How, for example, would he dismantle the carbon tax? And that in itself poses another imponderable – and one that Abbott will not address: how does he propose to deal with the Greens? That is a vital question because they are part of the political equation now and for the foreseeable future. They cannot be wished out of existence by demonising them as extremists. What would an Abbott government in the House of Representatives have to do to get any legislation at all through the Senate?

The spectre of an Abbott government – what it would look like, what it would do and, just as importantly, what it would not do – needs to be raised by Gillard, and she will. Two can play the fear game, but that might be a little further down the track.

Should Abbott come under sustained scrutiny, this will open up a second front of vulnerability – his own party. The Liberals have a very instrumental view of leadership: it’s about delivering the goods, and that is why John Howard was never in any danger from a Peter Costello challenge.

As long as Abbott has his party on track for government he is safe, but any sign of faltering and that could change. It is no secret that there are many in his party who have deep misgivings about him, mostly in regard to political style. He can, and does, say silly things at times, and a close reading of the polls suggests there is deep ambivalence towards him. It also needs to be remembered how he won the leadership – that is, by a single vote after three people in the party room who had voted to put Malcolm Turnbull’s leadership to the test promptly returned to Turnbull after Joe Hockey was eliminated and the only challenger was Abbott.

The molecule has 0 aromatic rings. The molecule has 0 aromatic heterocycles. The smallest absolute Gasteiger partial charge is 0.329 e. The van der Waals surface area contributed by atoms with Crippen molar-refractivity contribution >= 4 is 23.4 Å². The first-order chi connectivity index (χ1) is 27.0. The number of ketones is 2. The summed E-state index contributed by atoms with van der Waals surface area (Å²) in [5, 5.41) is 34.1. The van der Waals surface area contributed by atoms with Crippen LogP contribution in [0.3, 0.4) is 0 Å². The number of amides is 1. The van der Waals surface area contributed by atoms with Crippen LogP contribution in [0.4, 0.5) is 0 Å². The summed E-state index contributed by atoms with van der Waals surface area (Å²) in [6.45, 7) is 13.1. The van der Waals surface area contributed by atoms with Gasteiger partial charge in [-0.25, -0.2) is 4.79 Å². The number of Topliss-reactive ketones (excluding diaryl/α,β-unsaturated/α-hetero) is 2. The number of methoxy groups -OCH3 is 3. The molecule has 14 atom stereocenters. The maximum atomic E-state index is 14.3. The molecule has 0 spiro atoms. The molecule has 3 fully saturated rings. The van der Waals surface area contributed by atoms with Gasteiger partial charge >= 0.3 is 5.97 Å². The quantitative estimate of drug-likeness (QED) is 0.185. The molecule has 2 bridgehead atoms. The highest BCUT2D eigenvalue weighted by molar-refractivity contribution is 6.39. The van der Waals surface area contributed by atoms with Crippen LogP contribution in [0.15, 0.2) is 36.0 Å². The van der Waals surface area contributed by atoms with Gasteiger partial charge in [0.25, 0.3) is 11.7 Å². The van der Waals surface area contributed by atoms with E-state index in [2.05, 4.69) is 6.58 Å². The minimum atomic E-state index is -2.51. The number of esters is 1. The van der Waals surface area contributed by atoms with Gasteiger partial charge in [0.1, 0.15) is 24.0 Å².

Julia Gillard might yet be the tortoise to Tony Abbott’s hare. Not improbable, not impossible, but still highly unlikely. •

Norman Abjorensen teaches public policy in the Crawford School of Economics and Government at ANU. He is co-author of
Australia: The State of Democracy.

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  1. Alan Brown added this comment on 24 July 2011 | Permalink